5 Tips for Native Korean Speakers

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In this article we are presenting tips for native Korean speakers: There are thousands of languages around the world. It is not surprising that they all differ on different levels – whether in sentence or word construction, and the same for pronunciation. There are many linguistic differences between German and Korean. This also results from the fact that both belong to different language families. German belongs to the Indo-European language family and is part of the West Germanic language group. The linguistic categorization of Korean, on the other hand, is not that easy. The majority of linguists see it as part of the isolated language family, which means: No relationship can be drawn to other languages, including German.

by Jacqueline Grünberger

Which are the most important differences between German and Korean pronunciation? What do Korean learners of German have to watch out for? In the following, we present 5 tips for native Korean speakers.

Tip #1: The ich- and ach-sound

The ich- and ach-sounds [ç] and [x],  and in consequence the distinction between the two sounds, are also unknown in Korean. That’s why the ich-sound is often realised as an s-sound and the ach-sound as a k-sound (if you don’t know the sound, you have to get creative!). 

Tip #2: The [v]- and [f]-sound

There is a second danger of confusion: [v] and [f] do not exist in Korean, which means that [v] is often pronounced like a [b]. In this case, Wein [vaɪn] ‘와인/wine’ can quickly become Bein [baɪn] ‘다리/leg’. This is not easy, especially in the beginning. We have designed a special lesson for this issue as well: “Die Bar”.

Tip #3: The difference between the letters l and r

By the way, the letters r and l can change the meaning in German words, but not in Korean. This can lead to some confusion. In Korean, the l-sound only appears at the end of the syllable  and the r-sound at the beginning of the syllable. So that German words that begin with the l-sound result in pronunciation problems. This way, the word Lachen [laxən] ‘웃음/laughter’ can become a real challenge and a r-sound can be pronounced instead of the l-sound: The consequence is the word Rachen [ʁaxən] ‘목구멍/throat’, which means something very different to lachen. In contrast, the l-sound in the word Ball [bal] ‘공/ball’ is not a problem at all. If you want to try it out yourself, have a look at our lesson “Blumen klauen”.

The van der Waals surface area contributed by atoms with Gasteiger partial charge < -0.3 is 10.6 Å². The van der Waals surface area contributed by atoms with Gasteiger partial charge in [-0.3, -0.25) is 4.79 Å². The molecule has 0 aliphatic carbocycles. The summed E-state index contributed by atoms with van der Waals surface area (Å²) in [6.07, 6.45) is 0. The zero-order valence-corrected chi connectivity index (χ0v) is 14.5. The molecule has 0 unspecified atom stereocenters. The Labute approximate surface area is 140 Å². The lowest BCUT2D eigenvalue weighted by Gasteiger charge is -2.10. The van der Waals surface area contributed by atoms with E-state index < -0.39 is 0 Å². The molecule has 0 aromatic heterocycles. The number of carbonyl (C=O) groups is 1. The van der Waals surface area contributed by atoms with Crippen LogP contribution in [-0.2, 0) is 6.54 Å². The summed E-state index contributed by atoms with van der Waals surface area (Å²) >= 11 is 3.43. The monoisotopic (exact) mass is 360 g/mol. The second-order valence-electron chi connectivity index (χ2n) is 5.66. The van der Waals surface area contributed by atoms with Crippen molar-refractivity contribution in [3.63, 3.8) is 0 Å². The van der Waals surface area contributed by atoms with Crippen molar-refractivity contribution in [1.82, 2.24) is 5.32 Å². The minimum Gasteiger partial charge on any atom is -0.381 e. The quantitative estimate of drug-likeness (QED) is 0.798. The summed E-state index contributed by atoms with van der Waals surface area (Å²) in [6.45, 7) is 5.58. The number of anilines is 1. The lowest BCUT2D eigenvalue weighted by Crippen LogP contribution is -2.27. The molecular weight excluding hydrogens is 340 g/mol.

Tip #4: Consonant groups

Something to which many learners of German are not used are consonant groups (two or even more consonants in a row). In Korean, there are only a maximum of two consecutive consonants,. Therefore consonants of many German consonant groups are often omitted or vowels inserted between them. Therefore, the word Angst [aŋst] ‘공포 /fear’ with all its consonants grouped together can be quite scary! But not scary anymore after a training with sylby: We offer many lessons to train consonant groups. Also for the other challenges, sylby is happy to support you and together we can do it!

Tip #5: Vowel length

Korean does not distinguish between short and long vowels. The difference between, for example, All [al] ‘모두/space’ and Aal [aːl] ‘장어/eel’ can be a challenge. The two words are pronounced almost the same way. The only exception is that the a-sound is pronounced short in the first word and long in the second. And suddenly it means something completely different! With sylby we have just the right exercise for that issue, just take a look at our lesson created for this specific issue: “Skandal”! 

* In this article we use IPA-symbols. These are the symbols you also find in a dictionary that indicate how a word is pronounced. If you want to know more about it please read our article here or visit the International Phonetic Association.


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